Pipeline Condemnation and Eminent Domain Process in Texas
For you, the Texas landowner or rancher contacted by a landman or right-of-way agent for a pipeline company, gas utility, or common carrier (the "condemnor") that wants to take your private property from you. Always consult an eminent domain attorney the moment you are contacted by a landman/agent.
Step 1: You're contacted by a landman or right-of-way agentA landman or right-of-way agent will contact you by mail, email, or oftentimes will approach you, the landowner, in person. He will attempt to charm and flatter you in an effort to get you to agree to give him and his employer your land, which his employer (the condemning pipeline company, gas utility, or other "common carrier") want to use for their project. Typically, at some point they'll ask if they can come onto your land to take pictures, survey, or obtain other data on your property. Even as early as this step in the process, always consult an eminent domain and condemnation attorney -- these landmen and condemning companies will almost never have your best interests in mind, and too often will "lowball" you the whole way through. Regardless, if you and the landman negotiate back and forth, and you don't agree to the terms the landman is presenting to you, then step 2 occurs.
Step 2: Initial OfferThe landman or agent for the will send you an official written initial offer, which starts the clock for when they can file a condemnation petition against you. The initial offer will typically be sent by certified mail, return receipt requested, along with a proposed easement agreement and memorandum, an IRS W-9 form, and general procedural information made publicly available by the State of Texas. If you don't agree to the terms of the initial offer and easement agreement within 30 days after you received the initial offer, step 3 occurs.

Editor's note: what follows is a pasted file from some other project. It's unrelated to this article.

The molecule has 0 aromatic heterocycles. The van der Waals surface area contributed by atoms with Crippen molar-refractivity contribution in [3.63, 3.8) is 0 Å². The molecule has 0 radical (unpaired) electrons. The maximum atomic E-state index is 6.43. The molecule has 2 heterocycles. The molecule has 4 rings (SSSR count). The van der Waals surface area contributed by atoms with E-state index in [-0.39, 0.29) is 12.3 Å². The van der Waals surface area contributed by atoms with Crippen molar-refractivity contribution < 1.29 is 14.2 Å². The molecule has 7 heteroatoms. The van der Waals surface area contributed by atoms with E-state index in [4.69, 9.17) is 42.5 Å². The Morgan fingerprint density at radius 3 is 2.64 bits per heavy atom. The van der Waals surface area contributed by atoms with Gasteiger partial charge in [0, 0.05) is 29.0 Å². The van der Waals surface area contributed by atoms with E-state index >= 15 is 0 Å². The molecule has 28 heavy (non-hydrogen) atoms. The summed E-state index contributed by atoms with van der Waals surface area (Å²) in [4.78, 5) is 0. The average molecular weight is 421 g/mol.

Step 3: Final OfferAt least 30 days after you receive the initial offer, the landman's employer, or the "condemnor" * that is, the pipeline company, gas utility, or other common carrier that wants to condemn your land * will send you an official final offer letter that offers a monetary amount, and which must also be accompanied by a formal appraisal report with an appraised value of the property interest the condemnor wants to take from you. The final offer cannot be less than the appraised value of the property interest in the appraisal report. Further, it's supposed to include a calculation of damage to the value of the remainder of your property. However, they almost never include any value for damage to the rest of your property. If you don't agree to the terms of the final offer within 14 days after you received the final offer, then step 4 occurs.
Step 4: CondemnationAt any time after 14 days from the date you received condemnor's final offer, the condemnor may file a condemnation petition in the county court where your land is. This officially begins the administrative process of condemnation. The court will appoint three commissioners made up of county landowners who will ultimately hear evidence of value for the property interest the condemnor seeks to take from you. Once the commissioners decide on value, the condemnor must pay that amount into the registry of the court, and take possession of your land.
While there are more steps that could happen after this step, those later steps of the process involve a different phase of the condemnation process -- namely, the litigation phase.